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Monsters and their Meanings in Early Modern Culture
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Monsters and their Meanings in Early Modern Culture: Mighty Magic

Wes Williams

Abstract

To call something ‘monstrous’ in the mid-sixteenth century is, more often than not, to wonder at its enormous size: it is to call to mind something like a whale; by the late seventeenth century ‘monstrous’ is more likely to denote hidden intentions, unspoken desires. Several shifts are at work in this word history, as in what Shakespeare's Othello terms the ‘mighty magic’ of stories about monsters. These shifts can be described in a number of ways. The clearest and most compelling is the migration of monsters from natural history to moral philosophy, from the margins of maps to a central role ... More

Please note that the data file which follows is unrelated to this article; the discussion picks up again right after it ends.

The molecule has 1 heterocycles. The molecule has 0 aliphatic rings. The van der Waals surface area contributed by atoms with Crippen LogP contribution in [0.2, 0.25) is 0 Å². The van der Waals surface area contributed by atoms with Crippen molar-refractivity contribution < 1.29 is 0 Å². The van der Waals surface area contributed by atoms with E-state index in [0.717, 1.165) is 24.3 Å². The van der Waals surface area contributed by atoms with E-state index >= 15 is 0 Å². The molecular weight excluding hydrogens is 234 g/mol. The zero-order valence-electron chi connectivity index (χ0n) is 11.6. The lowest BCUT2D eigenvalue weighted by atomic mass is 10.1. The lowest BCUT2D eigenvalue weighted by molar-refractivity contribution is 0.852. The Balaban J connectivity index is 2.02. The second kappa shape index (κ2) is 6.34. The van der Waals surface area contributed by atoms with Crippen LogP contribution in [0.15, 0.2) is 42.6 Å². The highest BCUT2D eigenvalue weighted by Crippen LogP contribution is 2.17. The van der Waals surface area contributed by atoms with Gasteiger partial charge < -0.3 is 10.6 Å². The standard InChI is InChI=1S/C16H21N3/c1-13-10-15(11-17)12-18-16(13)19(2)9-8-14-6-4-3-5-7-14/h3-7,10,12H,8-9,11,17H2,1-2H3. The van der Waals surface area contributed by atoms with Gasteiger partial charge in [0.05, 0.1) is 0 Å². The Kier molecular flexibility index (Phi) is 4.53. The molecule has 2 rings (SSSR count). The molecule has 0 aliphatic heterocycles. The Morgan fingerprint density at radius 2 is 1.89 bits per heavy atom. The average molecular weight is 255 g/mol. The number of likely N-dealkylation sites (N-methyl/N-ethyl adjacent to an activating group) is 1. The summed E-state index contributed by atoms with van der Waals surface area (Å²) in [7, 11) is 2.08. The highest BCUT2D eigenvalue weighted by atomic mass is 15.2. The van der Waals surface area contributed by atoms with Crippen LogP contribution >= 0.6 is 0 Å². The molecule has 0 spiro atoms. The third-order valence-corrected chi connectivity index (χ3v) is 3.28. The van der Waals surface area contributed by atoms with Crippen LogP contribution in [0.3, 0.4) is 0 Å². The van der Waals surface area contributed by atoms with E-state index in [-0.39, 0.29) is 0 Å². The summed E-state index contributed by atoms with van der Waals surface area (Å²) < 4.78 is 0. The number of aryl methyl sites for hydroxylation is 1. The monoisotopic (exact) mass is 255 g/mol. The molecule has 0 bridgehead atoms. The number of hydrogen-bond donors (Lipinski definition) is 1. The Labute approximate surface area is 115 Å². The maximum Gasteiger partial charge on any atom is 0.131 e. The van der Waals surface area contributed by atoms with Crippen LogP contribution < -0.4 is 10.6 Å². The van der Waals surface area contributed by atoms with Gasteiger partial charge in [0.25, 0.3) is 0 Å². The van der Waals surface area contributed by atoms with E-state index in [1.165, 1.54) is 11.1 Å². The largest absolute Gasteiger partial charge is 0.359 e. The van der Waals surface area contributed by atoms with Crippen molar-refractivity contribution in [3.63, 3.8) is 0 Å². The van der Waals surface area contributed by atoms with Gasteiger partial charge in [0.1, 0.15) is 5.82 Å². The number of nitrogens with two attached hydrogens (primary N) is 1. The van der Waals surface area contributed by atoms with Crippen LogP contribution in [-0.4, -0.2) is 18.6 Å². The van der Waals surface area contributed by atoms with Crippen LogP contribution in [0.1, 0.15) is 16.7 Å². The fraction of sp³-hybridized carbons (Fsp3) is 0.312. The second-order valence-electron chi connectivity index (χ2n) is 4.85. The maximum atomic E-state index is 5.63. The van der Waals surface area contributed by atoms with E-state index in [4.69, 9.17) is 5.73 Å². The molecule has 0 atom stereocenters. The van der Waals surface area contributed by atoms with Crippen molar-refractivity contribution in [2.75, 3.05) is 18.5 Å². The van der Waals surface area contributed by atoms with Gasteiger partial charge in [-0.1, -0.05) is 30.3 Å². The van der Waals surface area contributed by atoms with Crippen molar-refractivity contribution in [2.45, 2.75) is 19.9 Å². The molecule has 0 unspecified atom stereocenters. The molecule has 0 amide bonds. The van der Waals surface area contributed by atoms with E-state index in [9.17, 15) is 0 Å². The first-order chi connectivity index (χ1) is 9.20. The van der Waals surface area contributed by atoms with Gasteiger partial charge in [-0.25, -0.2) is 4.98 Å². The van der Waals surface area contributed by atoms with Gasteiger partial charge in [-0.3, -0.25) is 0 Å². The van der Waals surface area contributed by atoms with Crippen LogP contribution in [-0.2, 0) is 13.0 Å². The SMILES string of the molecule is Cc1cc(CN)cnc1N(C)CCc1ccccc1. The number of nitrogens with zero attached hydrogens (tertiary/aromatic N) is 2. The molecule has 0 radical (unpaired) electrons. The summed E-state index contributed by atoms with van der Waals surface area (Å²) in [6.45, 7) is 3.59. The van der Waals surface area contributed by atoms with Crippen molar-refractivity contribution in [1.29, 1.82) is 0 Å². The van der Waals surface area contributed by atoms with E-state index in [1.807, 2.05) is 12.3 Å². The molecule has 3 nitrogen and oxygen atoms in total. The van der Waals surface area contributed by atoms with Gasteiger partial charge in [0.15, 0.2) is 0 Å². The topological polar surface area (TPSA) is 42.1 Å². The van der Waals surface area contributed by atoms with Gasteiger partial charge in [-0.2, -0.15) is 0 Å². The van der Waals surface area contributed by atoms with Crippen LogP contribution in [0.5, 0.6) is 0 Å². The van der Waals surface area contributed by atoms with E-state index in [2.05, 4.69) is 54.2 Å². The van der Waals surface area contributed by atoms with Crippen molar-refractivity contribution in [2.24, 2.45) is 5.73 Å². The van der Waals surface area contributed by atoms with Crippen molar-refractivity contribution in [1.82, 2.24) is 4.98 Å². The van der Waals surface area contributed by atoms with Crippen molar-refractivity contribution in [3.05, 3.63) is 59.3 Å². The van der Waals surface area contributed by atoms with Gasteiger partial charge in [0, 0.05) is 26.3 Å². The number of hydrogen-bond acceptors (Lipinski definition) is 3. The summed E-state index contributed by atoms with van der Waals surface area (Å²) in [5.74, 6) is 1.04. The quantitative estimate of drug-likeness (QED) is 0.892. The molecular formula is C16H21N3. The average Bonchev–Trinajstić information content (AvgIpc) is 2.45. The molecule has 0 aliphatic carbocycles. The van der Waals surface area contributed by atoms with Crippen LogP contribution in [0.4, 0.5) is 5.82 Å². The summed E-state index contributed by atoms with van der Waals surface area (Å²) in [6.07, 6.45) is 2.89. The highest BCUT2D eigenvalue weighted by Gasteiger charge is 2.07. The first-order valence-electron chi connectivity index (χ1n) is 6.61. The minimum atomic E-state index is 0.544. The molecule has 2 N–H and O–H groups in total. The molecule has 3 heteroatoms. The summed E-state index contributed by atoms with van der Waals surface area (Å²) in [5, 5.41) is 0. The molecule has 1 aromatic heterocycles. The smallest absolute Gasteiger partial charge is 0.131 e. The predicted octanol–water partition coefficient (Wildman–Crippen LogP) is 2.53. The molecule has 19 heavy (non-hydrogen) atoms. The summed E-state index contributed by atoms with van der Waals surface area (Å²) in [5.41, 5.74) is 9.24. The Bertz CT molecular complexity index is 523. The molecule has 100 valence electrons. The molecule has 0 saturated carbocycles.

Keywords: monsters, literature, imagination, children, romance, medicine, politics, spectacle, war, Andromeda, France

Bibliographic Information

Print publication date: 2011 Print ISBN-13: 9780199577026
Published to Oxford Scholarship Online: September 2011 DOI:10.1093/acprof:oso/9780199577026.001.0001

Authors

Affiliations are at time of print publication.

Wes Williams, author
Tutor in French, St Edmund Hall, University of Oxford
Author Webpage

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